Plans and Projects at SS Peter and Paul Cathedral
Interview with Protopriest George Lapardin

This year, the feast day of SS Peter and Paul Cathedral in Strathfield (Sydney), Australia, falls on a Wednesday (July 12). Despite the fact that it is a work day, hundreds of parishioners and friends from neighboring parishes are expected to attend divine services, which this year marks 60 years of its existence. The website Edineniye interviewed Protopriest George Lapardin, Senior Priest of the cathedral.

Fr George, a few years ago you celebrated 25 years of your clerical service. You have been fortunate in that you have been at the same church all this time. Were you appointed here right after your seminary studies in the USA?

— Yes, for the first 17 years, I was second priest, but for the last ten years I’ve been senior priest, serving at the pleasure of the rector, the Ruling Bishop.

One of the main responsibilities of a priest is conducting divine services. How often are they held at the cathedral? Most people just go to church on Sunday morning. But you have other services throughout the week.

— We celebrate divine services on all the great feast days, almost every day of Great Lent, many of the minor holidays, Ancestors’ Saturdays, etc. We have all-night vigil every Saturday night. We also have services for the major patron saints. For the second year now we perform a moleben and akathist every Thursday evening to St Nicholas the Miracle-Worker, who is revered by many who pray to him for themselves or for their friends and family.

How many services are held throughout the year at the cathedral? It must be over 200 days.

— I never counted. A week before Pascha we have Liturgy on Lazarus Saturday, and I serve every day after that for about two weeks, until Radonitsa. I take one day a week to rest, either Monday or Tuesday. I need time to read, time to spend with my family.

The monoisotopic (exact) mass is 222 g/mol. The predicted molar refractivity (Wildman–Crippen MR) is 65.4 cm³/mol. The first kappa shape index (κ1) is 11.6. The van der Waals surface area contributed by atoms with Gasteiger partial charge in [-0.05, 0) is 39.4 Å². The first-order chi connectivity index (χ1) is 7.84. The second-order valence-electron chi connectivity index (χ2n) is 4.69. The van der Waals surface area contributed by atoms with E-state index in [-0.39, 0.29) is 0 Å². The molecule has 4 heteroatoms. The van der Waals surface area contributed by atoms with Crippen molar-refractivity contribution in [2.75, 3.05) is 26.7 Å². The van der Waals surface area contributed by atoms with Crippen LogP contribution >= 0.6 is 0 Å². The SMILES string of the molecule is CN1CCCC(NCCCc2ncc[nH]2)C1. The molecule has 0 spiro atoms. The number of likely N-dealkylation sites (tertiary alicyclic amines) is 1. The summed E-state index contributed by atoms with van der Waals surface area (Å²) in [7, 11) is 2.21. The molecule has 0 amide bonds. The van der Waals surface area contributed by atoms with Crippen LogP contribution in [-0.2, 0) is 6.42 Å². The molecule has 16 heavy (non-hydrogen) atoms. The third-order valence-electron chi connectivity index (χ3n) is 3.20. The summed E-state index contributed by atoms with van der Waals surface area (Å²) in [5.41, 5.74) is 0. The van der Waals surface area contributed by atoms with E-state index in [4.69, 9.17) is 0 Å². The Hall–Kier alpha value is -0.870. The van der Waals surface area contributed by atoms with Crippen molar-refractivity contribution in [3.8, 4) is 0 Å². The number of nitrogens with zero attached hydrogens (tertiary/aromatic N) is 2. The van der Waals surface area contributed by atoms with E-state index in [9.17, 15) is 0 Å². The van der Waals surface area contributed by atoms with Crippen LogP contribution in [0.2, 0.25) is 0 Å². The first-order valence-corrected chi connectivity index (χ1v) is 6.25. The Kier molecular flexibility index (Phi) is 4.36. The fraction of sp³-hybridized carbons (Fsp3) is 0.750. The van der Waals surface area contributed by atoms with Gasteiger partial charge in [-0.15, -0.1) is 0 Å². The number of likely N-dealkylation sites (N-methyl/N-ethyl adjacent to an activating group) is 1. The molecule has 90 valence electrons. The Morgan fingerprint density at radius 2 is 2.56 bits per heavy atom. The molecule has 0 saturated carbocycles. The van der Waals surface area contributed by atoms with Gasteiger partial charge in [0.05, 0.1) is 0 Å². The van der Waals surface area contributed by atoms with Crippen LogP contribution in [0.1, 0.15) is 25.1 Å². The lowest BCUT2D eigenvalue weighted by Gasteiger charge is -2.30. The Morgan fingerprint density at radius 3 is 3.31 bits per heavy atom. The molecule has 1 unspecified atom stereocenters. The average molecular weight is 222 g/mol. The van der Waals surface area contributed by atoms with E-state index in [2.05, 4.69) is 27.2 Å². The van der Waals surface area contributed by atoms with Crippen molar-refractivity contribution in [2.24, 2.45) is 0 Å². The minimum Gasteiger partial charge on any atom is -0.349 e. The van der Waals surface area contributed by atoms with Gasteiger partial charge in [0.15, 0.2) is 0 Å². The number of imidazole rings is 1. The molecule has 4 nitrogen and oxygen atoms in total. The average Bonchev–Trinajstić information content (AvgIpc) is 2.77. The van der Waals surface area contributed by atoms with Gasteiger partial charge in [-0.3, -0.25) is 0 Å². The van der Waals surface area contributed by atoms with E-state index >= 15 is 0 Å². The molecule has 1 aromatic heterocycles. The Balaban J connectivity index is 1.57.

Next year your parish will celebrates its 65th anniversary. This year you completed construction of an addition to your parish hall.

— Yes, the addition provides extra space for the hall, and we installed a new kitchen. During our feast day, we won’t need to put up a tent to accommodate everyone, we can put another 100 people in the hall. We could also have a lecture in one part and lunch in another; the hall can be divided by an expanding wall. We have a washing machine, the latest ovens, and the sisterhood is very happy; for years they washed all dishes by hand.

What else is the parish council planning?

— We turned our attention to the cathedral itself, which has cracks in the walls. The foundation was not very deep due to old regulations, which led to the cracks forming. We want to add lighting and an exterior paint job—the last one was done 15 years ago. Inside we plan on having frescoes painted. This is a big job, but Rome wasn’t built in a day!

How big is your parish, and what is its demographic?

— The number of parishioners is fairly stable. Some pass away, new people show up. There are many people from Russia, and a lot of them already know the life of the church and become full-fledged parishioners.

Do the old and new parishioners get along?

— Yes, I don’t notice any divisions. This is because people attend church for spiritual reasons, and our clergymen don’t suffer from an “us versus them” mentality. When people come with a pure heart, with a genuine desire to be with God, they don’t divide themselves into factions. We also have native Australians, whom we welcome. Maybe it’s different in other organizations, but in the Church, man is God’s creature, and there can be no division.

Do new parishioners play an active role? Do the sisterhood and parish council have recent immigrants?

— Yes, they participate in both. Of course, there could be more, but it takes a little while for people to see how we work before they join. A certain Seryozha started attending major services for a few years, and he was asked to help at the candle shop; now he has proven himself and was invited to join the parish council.